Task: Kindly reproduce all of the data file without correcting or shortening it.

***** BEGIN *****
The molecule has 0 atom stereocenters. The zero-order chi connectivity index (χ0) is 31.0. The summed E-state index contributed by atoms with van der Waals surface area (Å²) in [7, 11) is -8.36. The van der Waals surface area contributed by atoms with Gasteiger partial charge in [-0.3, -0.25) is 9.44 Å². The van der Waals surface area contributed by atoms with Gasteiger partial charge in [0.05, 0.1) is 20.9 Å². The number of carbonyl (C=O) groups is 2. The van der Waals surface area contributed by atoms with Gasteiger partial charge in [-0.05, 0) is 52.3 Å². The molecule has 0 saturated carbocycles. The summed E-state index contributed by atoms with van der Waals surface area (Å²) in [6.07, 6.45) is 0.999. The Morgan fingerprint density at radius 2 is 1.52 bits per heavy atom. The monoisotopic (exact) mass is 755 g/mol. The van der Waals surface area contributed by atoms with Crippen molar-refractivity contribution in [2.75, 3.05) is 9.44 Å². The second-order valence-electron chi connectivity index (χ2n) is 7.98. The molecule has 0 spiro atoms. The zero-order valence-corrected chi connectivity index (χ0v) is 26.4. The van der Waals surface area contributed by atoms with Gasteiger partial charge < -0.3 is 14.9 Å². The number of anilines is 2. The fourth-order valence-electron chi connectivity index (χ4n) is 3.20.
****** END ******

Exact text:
The molecule has 0 atom stereocenters. The zero-order chi connectivity index (χ0) is 31.0. The summed E-state index contributed by atoms with van der Waals surface area (Å²) in [7, 11) is -8.36. The van der Waals surface area contributed by atoms with Gasteiger partial charge in [-0.3, -0.25) is 9.44 Å². The van der Waals surface area contributed by atoms with Gasteiger partial charge in [0.05, 0.1) is 20.9 Å². The number of carbonyl (C=O) groups is 2. The van der Waals surface area contributed by atoms with Gasteiger partial charge in [-0.05, 0) is 52.3 Å². The molecule has 0 saturated carbocycles. The summed E-state index contributed by atoms with van der Waals surface area (Å²) in [6.07, 6.45) is 0.999. The Morgan fingerprint density at radius 2 is 1.52 bits per heavy atom. The monoisotopic (exact) mass is 755 g/mol. The van der Waals surface area contributed by atoms with Crippen molar-refractivity contribution in [2.75, 3.05) is 9.44 Å². The second-order valence-electron chi connectivity index (χ2n) is 7.98. The molecule has 0 spiro atoms. The zero-order valence-corrected chi connectivity index (χ0v) is 26.4. The van der Waals surface area contributed by atoms with Gasteiger partial charge < -0.3 is 14.9 Å². The number of anilines is 2. The fourth-order valence-electron chi connectivity index (χ4n) is 3.20.